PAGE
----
Under-investment in various software layers, or their restructuring, can result in what we call “technical debt”. This is where the work required to make further changes at those levels is hampered either by illogical structure, redundant code, quick workarounds or lack of prior thought. Some degree of technical debt is understandable but, beyond a certain point, it will impact the overall result, either in terms of quality or the cost and timescales for making changes.

Luckily, with software, we can retrospectively invest in these layers and even change our choices about which layers to focus on. This allows us to begin lightly, with less investment, to get a result or to validate whether an idea has benefit, then pick layers to invest in for stability, quality, longer-term results, etc. This retrospective investment is what engineers sometimes call “hardening”, and the changes it implies are often referred to as “refactoring”. They may result in no apparent change, but they are retrospective investment that may drastically affect the quality of the end result, whether now or in the future.

Choice and investment in software layers, whether visible or non-visible, is an ongoing and never-ending process. It is also a discussion about resourcing, quality, deadlines, compromises and desired outcomes. All that is required is that we remember that the layers are (or should be) there in some form, and that time spent considering them affects the end result in very tangible ways.

Integration-Driven Development

It’s a familiar stereotype: The lone software nerd. Working in isolation. Rarely interacting with anyone.

In reality, this particular stereotype couldn’t be further from the truth. Everything we work on as software developers integrates with something or someone else.

cogsIt might be behind the scenes by providing or using an API, or by communicating with another module, an external system or a database. Or if we’re building a User Interface, that’s a visual integration with another person’s expectations and mental model of a task they want to perform. Granted, it’s much more creative and fluid than the ones mentioned earlier, but it’s an integration with another party nevertheless.

Nothing we develop exists in isolation: Integrations and interactions are crucial, and this usually means working with other people, either as end users or as the creators of the systems we need to integrate with. So much for that loner stereotype.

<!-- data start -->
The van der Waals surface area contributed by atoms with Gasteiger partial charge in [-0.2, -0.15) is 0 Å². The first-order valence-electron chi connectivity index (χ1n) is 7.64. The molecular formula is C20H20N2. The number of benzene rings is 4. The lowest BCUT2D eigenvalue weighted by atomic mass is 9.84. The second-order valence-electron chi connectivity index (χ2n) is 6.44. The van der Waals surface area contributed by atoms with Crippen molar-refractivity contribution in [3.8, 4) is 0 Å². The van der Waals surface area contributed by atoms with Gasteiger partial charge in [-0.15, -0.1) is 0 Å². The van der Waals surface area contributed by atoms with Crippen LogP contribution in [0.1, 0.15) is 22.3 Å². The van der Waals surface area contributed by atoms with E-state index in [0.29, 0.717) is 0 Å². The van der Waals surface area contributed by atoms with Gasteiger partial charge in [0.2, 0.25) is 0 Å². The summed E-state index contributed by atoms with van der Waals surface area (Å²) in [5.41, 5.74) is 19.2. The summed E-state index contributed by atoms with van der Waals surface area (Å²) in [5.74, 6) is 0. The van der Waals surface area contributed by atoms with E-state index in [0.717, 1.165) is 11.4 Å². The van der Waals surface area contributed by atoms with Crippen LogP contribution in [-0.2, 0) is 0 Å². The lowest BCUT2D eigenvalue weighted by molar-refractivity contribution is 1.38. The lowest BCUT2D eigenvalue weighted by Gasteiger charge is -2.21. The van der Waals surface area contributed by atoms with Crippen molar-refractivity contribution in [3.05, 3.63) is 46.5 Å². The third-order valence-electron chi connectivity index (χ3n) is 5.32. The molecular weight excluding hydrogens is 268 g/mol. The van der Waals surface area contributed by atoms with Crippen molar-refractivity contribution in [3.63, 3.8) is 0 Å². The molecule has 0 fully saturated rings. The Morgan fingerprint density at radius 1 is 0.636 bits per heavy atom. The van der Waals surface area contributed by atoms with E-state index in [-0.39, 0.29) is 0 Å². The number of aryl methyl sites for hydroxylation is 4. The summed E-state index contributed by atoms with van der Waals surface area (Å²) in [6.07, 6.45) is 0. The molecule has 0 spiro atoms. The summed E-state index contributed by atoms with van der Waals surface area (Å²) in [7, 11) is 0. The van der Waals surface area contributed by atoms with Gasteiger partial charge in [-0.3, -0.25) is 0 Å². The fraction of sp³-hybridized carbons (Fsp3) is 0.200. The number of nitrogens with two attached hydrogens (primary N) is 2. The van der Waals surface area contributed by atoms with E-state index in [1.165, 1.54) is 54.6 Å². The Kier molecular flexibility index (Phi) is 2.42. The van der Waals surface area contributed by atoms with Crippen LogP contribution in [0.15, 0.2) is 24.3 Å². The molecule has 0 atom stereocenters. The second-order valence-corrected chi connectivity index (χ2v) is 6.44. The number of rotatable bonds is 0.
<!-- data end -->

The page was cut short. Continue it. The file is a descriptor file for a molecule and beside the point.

But we’re also human…

When we begin a development task, there’s a natural tendency to go depth-first and to work on a piece as we understand it at first. We like to work on the bit we feel in control of, and to feel “ready” before we expose it to others.

As it turns out, instead of this seemingly productive focus leading to our “best” work, once revealed, it can often be detrimental, both for us and for the project. Why…?

  • We’re making assumptions about the integration and interactions that are inevitably needed and, by not validating them, risking the need for re-work.
  • We’re delaying exposing our work to others at which point their own assumptions can be tested, risking re-work on their part.

The answer, contrary to our natural inclinations, seems to be to begin integrating and exposing our work as early as possible.

How to integrate early?

For non-visual work, we can actually build the integration, the API, the interface with the other module or system, as early as possible. This may involve a certain amount of mocking up and simulation to get it working, perhaps using fake data, but we can do this quickly and cheaply as those parts will be thrown away towards the end.

One crucial thing to remember… is to actually throw those mocks away and not to accidentally leave any behind. It’s a common mistake to go live with mock code remaining, so it’s best to mark it in some way or to use obviously fake data so as to be embarrassingly obvious.

For visual work, a lower-quality version with just the interactions working is a good starting point; a form of living wireframes, minimally demonstrable. Something people can play with before any visual polish is added.